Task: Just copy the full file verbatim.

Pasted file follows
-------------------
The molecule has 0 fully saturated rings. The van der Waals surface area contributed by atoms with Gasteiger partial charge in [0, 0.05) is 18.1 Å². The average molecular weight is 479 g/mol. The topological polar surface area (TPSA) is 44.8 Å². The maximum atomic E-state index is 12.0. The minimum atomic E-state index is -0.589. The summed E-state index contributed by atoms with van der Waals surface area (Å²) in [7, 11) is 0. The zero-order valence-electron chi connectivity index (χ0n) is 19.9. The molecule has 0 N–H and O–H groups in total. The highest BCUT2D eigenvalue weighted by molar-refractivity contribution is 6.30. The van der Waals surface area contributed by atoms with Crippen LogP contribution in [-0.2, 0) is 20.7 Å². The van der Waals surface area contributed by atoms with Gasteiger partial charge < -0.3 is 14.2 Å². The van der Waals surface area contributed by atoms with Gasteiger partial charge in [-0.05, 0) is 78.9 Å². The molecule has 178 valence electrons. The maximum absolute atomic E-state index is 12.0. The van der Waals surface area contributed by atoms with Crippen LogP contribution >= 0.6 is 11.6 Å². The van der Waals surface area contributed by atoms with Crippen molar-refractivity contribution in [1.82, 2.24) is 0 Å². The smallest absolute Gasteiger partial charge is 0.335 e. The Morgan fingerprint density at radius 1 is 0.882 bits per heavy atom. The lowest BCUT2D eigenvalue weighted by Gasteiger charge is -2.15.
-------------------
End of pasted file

The molecule has 0 fully saturated rings. The van der Waals surface area contributed by atoms with Gasteiger partial charge in [0, 0.05) is 18.1 Å². The average molecular weight is 479 g/mol. The topological polar surface area (TPSA) is 44.8 Å². The maximum atomic E-state index is 12.0. The minimum atomic E-state index is -0.589. The summed E-state index contributed by atoms with van der Waals surface area (Å²) in [7, 11) is 0. The zero-order valence-electron chi connectivity index (χ0n) is 19.9. The molecule has 0 N–H and O–H groups in total. The highest BCUT2D eigenvalue weighted by molar-refractivity contribution is 6.30. The van der Waals surface area contributed by atoms with Crippen LogP contribution in [-0.2, 0) is 20.7 Å². The van der Waals surface area contributed by atoms with Gasteiger partial charge < -0.3 is 14.2 Å². The van der Waals surface area contributed by atoms with Gasteiger partial charge in [-0.05, 0) is 78.9 Å². The molecule has 178 valence electrons. The maximum absolute atomic E-state index is 12.0. The van der Waals surface area contributed by atoms with Crippen LogP contribution >= 0.6 is 11.6 Å². The van der Waals surface area contributed by atoms with Crippen molar-refractivity contribution in [1.82, 2.24) is 0 Å². The smallest absolute Gasteiger partial charge is 0.335 e. The Morgan fingerprint density at radius 1 is 0.882 bits per heavy atom. The lowest BCUT2D eigenvalue weighted by Gasteiger charge is -2.15.